Review | Cress by Marissa Meyer

Rapunzel, Rapunzel, extend the docking clamp.

And aces, is that all hair?



Cress is the computer programmer for Sybil, Queen Levana’s thaumaturge. Cress is a shell, isolated in a satellite with only her computer for company. And yet, she knows everything: Cinder’s location, the queen’s plan, and an astounding amount of information on a certain American ex-soldier on the run.

Meanwhile, Cinder, Wolf, Scarlet, and Thorne have just over two weeks to stop the royal wedding between Kai and Levana. Cinder needs to learn to harness her Lunar powers, and with Wolf’s help, she’s improving, but she needs to find Dr. Erland to really learn her powers.

To take Levana down, they need evidence. And who else can provide it than the queen’s computer programmer? But when the rescue goes awry, survival seems just as unlikely as stopping Levana.


I like how this adaptation is less about how Cress escapes the physical isolation, but more how she escapes the mental and emotional repercussions of her isolation, with Thorne to help her. I especially like the transfer of the blinding of the prince. It forces these characters to rely on one another. It’s a more powerful story, and enjoyable to read.

In terms of the overarching plot, Cress is a great continuation of Scarlet, with the return of Dr. Erland and the building of Cinder’s powers. We start to see serious consequences of the war, and how corrupt the world is at this point.

And (because there is always at least one in these books) the twist in the novel was, once again, rather predictable, since Meyer puts all the clues there, so it’s easy to put it together. It also felt a little unnecessary, just to add a little angst to Cress’ story. In fact, there are quite a few scenes in this book that could have been easily avoided: mainly, the whole darn plot. The characters make a lot of stupid mistakes that could have been avoided. (Why the heck would you send Thorne by himself? WHY?)


Cress is such an adorable addition. I love how amazed she is of the world, and I’ve seen some hate on her fragility, but guess what? If you’re world suddenly went from 200 by 200 metres to the planet Earth; from metal and computers to sand and trees and animals and human interaction—wouldn’t you be near catatonic? She’s not strong in the way Cinder and Scarlet are, but she grows to become strong over the course of the story, and I appreciate that. Also, she’s skilled. They need her on their team because she’s a hacker…how awesome is that?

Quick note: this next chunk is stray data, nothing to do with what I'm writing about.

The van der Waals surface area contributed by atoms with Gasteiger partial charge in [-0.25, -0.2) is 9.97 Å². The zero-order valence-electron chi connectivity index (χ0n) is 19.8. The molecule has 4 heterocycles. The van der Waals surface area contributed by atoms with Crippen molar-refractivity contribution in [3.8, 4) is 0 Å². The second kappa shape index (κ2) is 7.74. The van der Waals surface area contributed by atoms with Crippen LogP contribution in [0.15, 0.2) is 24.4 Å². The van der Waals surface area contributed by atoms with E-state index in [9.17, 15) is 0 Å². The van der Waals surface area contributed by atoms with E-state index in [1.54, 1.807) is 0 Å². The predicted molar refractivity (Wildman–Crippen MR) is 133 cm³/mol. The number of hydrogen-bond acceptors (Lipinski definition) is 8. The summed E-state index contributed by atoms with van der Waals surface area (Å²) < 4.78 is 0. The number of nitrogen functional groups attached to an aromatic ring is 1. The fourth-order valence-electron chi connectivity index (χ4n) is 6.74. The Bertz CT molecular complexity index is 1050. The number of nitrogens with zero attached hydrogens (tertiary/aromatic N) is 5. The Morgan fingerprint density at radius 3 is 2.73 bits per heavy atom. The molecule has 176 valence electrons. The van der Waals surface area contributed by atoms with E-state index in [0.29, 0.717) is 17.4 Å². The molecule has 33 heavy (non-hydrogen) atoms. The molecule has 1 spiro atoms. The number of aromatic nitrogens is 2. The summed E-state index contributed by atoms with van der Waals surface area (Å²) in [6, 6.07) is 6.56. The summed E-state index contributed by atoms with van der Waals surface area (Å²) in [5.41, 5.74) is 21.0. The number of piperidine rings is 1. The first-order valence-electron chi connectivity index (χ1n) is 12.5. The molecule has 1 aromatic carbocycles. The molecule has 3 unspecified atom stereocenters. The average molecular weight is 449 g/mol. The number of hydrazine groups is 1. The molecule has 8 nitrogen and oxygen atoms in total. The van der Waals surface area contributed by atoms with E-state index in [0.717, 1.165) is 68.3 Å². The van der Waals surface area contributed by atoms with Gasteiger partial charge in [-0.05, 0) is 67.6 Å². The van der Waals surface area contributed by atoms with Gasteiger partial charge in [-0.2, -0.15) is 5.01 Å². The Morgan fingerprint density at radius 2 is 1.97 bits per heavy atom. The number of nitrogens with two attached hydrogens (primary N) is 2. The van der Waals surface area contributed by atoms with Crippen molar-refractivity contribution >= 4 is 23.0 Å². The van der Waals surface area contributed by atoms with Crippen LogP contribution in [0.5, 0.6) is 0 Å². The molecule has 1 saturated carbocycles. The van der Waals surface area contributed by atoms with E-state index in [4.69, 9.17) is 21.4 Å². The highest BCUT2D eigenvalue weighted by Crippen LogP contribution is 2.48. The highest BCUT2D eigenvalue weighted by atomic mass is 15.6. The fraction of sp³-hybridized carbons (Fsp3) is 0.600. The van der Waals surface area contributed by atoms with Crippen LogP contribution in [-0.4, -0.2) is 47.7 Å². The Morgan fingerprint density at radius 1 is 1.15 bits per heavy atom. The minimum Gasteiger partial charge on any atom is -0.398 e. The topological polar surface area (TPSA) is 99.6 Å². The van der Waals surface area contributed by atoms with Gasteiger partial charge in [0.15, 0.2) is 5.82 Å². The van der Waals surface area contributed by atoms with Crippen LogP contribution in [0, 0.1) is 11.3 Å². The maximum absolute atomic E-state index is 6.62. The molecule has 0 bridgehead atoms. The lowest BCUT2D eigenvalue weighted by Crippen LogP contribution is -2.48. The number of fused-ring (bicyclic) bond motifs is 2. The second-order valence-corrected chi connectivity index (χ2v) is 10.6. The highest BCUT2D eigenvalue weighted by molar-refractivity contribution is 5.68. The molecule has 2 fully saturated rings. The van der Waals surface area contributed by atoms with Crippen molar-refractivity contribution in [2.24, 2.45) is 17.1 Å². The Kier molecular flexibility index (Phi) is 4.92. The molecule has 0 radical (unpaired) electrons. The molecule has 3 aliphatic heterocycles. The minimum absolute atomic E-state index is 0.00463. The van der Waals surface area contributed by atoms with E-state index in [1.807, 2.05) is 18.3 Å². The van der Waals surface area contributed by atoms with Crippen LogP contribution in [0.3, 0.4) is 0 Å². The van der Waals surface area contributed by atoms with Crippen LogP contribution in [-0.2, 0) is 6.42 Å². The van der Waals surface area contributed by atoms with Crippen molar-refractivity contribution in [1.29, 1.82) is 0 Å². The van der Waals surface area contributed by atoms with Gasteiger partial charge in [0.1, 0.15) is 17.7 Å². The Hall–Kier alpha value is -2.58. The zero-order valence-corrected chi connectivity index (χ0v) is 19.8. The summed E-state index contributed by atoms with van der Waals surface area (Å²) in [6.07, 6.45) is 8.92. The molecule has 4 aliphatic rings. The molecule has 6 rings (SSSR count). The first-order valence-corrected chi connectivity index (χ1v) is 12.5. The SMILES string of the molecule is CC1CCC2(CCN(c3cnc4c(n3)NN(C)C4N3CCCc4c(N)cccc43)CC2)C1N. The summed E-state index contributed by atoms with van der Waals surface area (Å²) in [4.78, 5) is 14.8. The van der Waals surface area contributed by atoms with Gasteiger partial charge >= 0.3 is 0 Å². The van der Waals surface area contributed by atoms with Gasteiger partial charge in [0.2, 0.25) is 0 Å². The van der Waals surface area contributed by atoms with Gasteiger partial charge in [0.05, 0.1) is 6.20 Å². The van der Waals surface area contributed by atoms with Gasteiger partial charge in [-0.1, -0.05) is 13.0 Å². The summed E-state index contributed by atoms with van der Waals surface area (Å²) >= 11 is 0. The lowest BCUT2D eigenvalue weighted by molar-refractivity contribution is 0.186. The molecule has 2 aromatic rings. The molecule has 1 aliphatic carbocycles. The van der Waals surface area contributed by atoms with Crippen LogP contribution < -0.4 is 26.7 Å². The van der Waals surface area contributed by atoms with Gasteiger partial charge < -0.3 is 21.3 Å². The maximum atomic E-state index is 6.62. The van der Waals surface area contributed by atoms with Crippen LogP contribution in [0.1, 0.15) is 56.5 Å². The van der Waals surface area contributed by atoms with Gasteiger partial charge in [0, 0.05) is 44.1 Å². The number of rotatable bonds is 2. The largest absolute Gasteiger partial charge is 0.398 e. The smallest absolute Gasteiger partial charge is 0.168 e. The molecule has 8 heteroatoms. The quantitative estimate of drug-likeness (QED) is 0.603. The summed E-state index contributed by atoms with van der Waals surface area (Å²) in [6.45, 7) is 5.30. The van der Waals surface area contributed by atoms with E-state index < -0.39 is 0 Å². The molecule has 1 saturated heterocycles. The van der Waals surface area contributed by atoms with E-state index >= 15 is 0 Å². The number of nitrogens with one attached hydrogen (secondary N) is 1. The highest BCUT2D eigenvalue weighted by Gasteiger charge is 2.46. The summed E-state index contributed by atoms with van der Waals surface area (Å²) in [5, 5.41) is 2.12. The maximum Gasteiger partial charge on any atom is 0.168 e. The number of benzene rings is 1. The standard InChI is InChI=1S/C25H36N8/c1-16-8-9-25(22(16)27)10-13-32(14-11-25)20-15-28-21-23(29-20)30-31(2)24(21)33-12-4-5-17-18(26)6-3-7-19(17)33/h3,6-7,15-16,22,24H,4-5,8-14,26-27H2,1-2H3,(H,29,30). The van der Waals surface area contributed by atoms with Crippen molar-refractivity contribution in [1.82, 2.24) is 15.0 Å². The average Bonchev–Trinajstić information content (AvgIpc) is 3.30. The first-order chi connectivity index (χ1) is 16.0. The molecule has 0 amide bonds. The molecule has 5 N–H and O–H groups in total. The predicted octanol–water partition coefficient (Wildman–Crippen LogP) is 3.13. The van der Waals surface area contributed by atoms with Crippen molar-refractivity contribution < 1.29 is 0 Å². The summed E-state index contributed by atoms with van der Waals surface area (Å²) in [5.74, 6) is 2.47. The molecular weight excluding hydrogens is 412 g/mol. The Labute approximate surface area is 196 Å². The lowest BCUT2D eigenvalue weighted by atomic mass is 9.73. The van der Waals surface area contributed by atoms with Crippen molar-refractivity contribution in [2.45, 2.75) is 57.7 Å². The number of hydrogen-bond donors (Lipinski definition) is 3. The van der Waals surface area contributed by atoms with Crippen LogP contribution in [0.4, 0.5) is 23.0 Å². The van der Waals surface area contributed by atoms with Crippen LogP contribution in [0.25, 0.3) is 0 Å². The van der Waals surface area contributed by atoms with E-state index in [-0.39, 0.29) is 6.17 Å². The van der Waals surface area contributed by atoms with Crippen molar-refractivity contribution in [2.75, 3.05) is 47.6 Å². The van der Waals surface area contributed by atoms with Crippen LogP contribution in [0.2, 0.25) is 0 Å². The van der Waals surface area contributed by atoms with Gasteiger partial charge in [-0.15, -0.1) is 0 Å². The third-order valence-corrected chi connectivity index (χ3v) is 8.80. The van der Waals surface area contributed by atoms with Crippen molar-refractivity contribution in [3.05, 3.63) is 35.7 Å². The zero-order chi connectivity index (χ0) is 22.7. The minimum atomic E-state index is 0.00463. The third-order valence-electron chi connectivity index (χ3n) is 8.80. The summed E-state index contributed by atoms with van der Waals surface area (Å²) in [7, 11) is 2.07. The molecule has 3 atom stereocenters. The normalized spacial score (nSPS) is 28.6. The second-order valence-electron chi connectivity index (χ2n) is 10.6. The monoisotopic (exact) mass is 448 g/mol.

I was waiting throughout Scarlet for the reveal of Thorne’s actual character. Little did I know I had to wait until Cress, where he’s patient, kind, and perservering. He’s smart and thoughtful. And yet he’s still sarcastic and funny. I love his character development so much in this book.

Jacin and Winter get more of a cameo here, but they leave some important clues for the next book. Dr. Erland’s development seemed like it was more for shock value. Iko is pretty much the same, and seeing Wolf without Scarlet is both heartbreaking and kind of disturbing.

But Cinder’s development is key to this novel. As she gets more comfortable with her powers, she begins to empathize with Levana and becomes scared of herself.

My favourite thing about these characters will always be the dynamic between them. They complement each other really well. Between Iko’s eccentricity, Wolf’s brooding, Cinder’s level head, Scarlet’s kindness and ferocity, Cress’s gentleness, and Thorne’s snark, their conversations are always genuine.


Meyer’s writing in Cress is probably some of her best. Because of Cress’s character, Meyer is forced to include some imagery, and its quite good. Meyer also finally addresses a concept which really bugged me in the books (that being the language barrier) however briefly.

But what really impresses me is her ability to balance all of these characters. With each novel the cast only gets bigger, and Meyer manages to make each memorable and distinct. Thorne’s snark isn’t the same as Jacin’s. Cress’ amazement and excitement is different from Iko’s.

Though what I wouldn’t give for some of those chapters in the Sahara in Thorne’s POV. And I do have problems with Iko’s POV. If she’s an android, why is she so emotional? Where does it come from? Did she learn it from Cinder?


Cress’ story is all about perseverance and growth. How we grow out of these fantasies we build for ourselves and instead work on building our own strength. And Cress isn’t the only one who learns this, Thorne does too.

I also like that Cinder begins to understand Levana. I always find that key in novels: understanding why the antagonist is the way they are, especially when they are very similar to the protagonist.

Final Verdict

Recommendation: Buy. This instalment of The Lunar Chronicles is another amazing adaptation of a fairy tale with great progression of the overarching plot. Meyer’s balance of the characters and her tale of the political struggle in her futuristic world just gets more entertaining with each book. My only regret is that I marathoned this series way too early this year. I should have waited until Winter was about to come out.


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